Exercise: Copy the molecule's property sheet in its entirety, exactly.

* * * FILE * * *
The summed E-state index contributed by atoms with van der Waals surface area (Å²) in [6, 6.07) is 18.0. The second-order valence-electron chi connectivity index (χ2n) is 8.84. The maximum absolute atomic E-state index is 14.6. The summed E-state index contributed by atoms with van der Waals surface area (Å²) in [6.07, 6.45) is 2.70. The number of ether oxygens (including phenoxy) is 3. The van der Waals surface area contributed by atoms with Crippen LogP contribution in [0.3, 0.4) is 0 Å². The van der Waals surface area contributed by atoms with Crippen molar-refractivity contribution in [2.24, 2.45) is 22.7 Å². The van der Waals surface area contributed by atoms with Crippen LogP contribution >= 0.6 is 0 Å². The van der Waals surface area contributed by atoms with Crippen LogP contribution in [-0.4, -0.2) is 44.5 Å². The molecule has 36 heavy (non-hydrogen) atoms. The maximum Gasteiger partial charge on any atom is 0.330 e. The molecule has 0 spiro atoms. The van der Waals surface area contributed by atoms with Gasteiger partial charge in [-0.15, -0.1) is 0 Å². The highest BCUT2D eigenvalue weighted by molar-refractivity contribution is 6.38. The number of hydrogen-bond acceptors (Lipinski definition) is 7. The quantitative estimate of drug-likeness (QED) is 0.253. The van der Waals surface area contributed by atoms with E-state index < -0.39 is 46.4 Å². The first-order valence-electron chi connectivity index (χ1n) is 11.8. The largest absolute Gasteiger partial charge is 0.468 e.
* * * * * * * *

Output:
The summed E-state index contributed by atoms with van der Waals surface area (Å²) in [6, 6.07) is 18.0. The second-order valence-electron chi connectivity index (χ2n) is 8.84. The maximum absolute atomic E-state index is 14.6. The summed E-state index contributed by atoms with van der Waals surface area (Å²) in [6.07, 6.45) is 2.70. The number of ether oxygens (including phenoxy) is 3. The van der Waals surface area contributed by atoms with Crippen LogP contribution in [0.3, 0.4) is 0 Å². The van der Waals surface area contributed by atoms with Crippen molar-refractivity contribution in [2.24, 2.45) is 22.7 Å². The van der Waals surface area contributed by atoms with Crippen LogP contribution >= 0.6 is 0 Å². The van der Waals surface area contributed by atoms with Crippen LogP contribution in [-0.4, -0.2) is 44.5 Å². The molecule has 36 heavy (non-hydrogen) atoms. The maximum Gasteiger partial charge on any atom is 0.330 e. The molecule has 0 spiro atoms. The van der Waals surface area contributed by atoms with Gasteiger partial charge in [-0.15, -0.1) is 0 Å². The highest BCUT2D eigenvalue weighted by molar-refractivity contribution is 6.38. The number of hydrogen-bond acceptors (Lipinski definition) is 7. The quantitative estimate of drug-likeness (QED) is 0.253. The van der Waals surface area contributed by atoms with E-state index < -0.39 is 46.4 Å². The first-order valence-electron chi connectivity index (χ1n) is 11.8. The largest absolute Gasteiger partial charge is 0.468 e.